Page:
Tag Archives: BT


The Friday Update 7: Using the cloud to disrupt the business in a secure manner

First up this week are a couple of articles I had published in The Sunday Times for a Raconteur supplement on cloud computing. The first article – on disruptive business models – highlights how the cloud has reached a tipping point, as buying IT on demand has moved to the core of technology provision with organisations using it to transform their operations.

The features quotes a range of independent experts and CxOs who are using the cloud as a platform for change. One of these individuals is Alex Hamilton, co-founder and chief executive of Radiant Law, an innovative and high-tech commercial contracts firm that uses the cloud to communicate and collaborate with staff and clients:

“We’re continually looking for better ways to serve the needs of our clients. The cloud provides the base layer that allows us to run our firm effectively, but it also allows us to experiment. The future of our business is tightly linked to the cloud.”

The supplement also included an article on the top five unusual for the cloud, from keeping animals fed and happy to bringing the written word to life. Independent publisher Faber & Faber is using cloud platform Box to manage incoming manuscripts from draft to final approval. Jim Lindsay, integration specialist at Faber & Faber, says the system is helping the firm embrace the digital world:

“Content is central to what we do and cloud computing makes content easily accessible for all staff, no matter where they are located in the world.”

Moving to the cloud involves a careful consideration of information security. Yet another article by me for ZDNet this week suggests most businesses are badly prepared when it comes to dealing with cyber attacks. Despite almost constant warnings about security threats, most companies rate their cyber resilience as low, even though they spend a huge chunk of their IT budgets on security.

Focusing on risk management is crucial, says Colin Lees at BT Business, whose main aim is to ensure potential points of entry are locked down. People policies are also important and he says BT has a range of plans and procedures for key areas, including building security, system access, and worker behaviour, in terms of education and training:

“The key to success is risk management, with an appropriate level of spend. You have to be prepared to invest. When I speak to other CIOs in other sectors, I sometimes find there’s less investment in security than at BT. Being so network-oriented means it’s a crucial area of IT spend for us.”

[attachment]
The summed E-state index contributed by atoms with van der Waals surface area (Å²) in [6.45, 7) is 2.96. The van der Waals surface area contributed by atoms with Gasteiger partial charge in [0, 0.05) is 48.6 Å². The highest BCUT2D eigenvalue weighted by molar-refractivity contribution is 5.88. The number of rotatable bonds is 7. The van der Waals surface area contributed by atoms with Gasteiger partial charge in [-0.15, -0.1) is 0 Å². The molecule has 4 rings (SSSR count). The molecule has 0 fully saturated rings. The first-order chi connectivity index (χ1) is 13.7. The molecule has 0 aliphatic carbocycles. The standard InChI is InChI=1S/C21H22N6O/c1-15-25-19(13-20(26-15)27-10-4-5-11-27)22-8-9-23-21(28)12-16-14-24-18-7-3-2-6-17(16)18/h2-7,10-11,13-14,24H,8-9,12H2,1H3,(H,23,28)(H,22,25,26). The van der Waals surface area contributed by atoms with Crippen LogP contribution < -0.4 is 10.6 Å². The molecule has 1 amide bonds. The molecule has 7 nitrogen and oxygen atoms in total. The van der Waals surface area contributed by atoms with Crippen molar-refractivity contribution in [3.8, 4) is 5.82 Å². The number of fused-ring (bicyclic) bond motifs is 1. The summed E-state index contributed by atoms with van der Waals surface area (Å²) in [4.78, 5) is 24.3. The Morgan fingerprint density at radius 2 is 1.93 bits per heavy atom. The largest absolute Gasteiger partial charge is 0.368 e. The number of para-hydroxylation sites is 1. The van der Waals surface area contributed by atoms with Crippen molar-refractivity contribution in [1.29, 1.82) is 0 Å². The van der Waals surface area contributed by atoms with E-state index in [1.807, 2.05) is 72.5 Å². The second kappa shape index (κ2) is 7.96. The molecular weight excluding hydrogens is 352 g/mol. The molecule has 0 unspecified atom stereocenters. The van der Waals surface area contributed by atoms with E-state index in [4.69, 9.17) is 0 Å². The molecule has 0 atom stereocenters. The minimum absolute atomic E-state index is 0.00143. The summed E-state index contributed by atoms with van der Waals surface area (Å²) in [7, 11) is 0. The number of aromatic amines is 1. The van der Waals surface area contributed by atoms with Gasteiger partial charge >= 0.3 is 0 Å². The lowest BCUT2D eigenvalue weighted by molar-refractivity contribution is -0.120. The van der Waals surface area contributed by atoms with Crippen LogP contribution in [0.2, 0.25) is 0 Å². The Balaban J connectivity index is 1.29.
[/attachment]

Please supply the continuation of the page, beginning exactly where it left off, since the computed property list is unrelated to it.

As mentioned in my last update, I’ll be writing more skills-based articles for The Register in coming weeks. My next article will focus on the role of the CDO. If you have an angle or an idea, drop me a line. I’m also always keen to hear from CIOs and independent experts who have an opinion or responsibility for areas of Europe beyond the UK. Just drop me a line if you’d like to get involved at mark.samuels@gmail.com or mark@samuelsmedia.co.uk.


The Friday Update 2: Priority setting for the New Year – from the Internet of Things to the power of personal branding

A couple of weeks into 2016 and priority setting continues apace. I’ve just written a piece for ZDNet, which suggests that CIOs can expect to hear a lot more about the Internet of Things (IoT) in 2016. The trend is right at the peak of Gartner’s hype cycle for emerging technologies and IT leaders will have to help the business make sense of connected devices. The experts in the article – including Colin Lees, CIO at BT Business – suggest the role for IT leaders is to help their executives get beneath the hype and understand potential use cases:

“If you’re a business leader who’s focused on revenues and margins, you’re not going to be overly concerned with something that isn’t going to affect the business for at least five years. The IoT is struggling from being too intangible. Nothing happens in the world without a business case. But once you’ve got one, you can get moving.”

I spoke to Colin at length for Computer Weekly just before Christmas, where he outlined his achievements in regards to organisational transformation. Lees’ aim for the next 12 to 24 months is to help BT Business build on the platform and services the firm has developed. His other objective is to continue his journey towards being a more externally focused CIO, including offering best practice advice to some of his peers:

“I’ve taken the things I’ve learnt during the past two years and I’m using those as case studies. I’ve got major CIOs of blue-chip companies coming in to see about their IT estates, regarding how they deal with information and security. What I’m finding is that, when I speak to peers, we have a lot to talk about. When you’ve been there, done it and got the scars on your back, it helps to create very good conversations.”

I’ll be speaking to other CxOs about their business and IT priorities during the coming months, so if you’re a senior executive that wants to be profiled – or you just have something to say – drop me a line. I’m always keen to chat with interesting people. As I mentioned last time, I’ve got a few editorial projects on the go at the moment. I’m having a look at virtual reality in the business, so if you’ve got an opinion on VR, let me know at mark.samuels@gmail.com or mark@samuelsmedia.co.uk.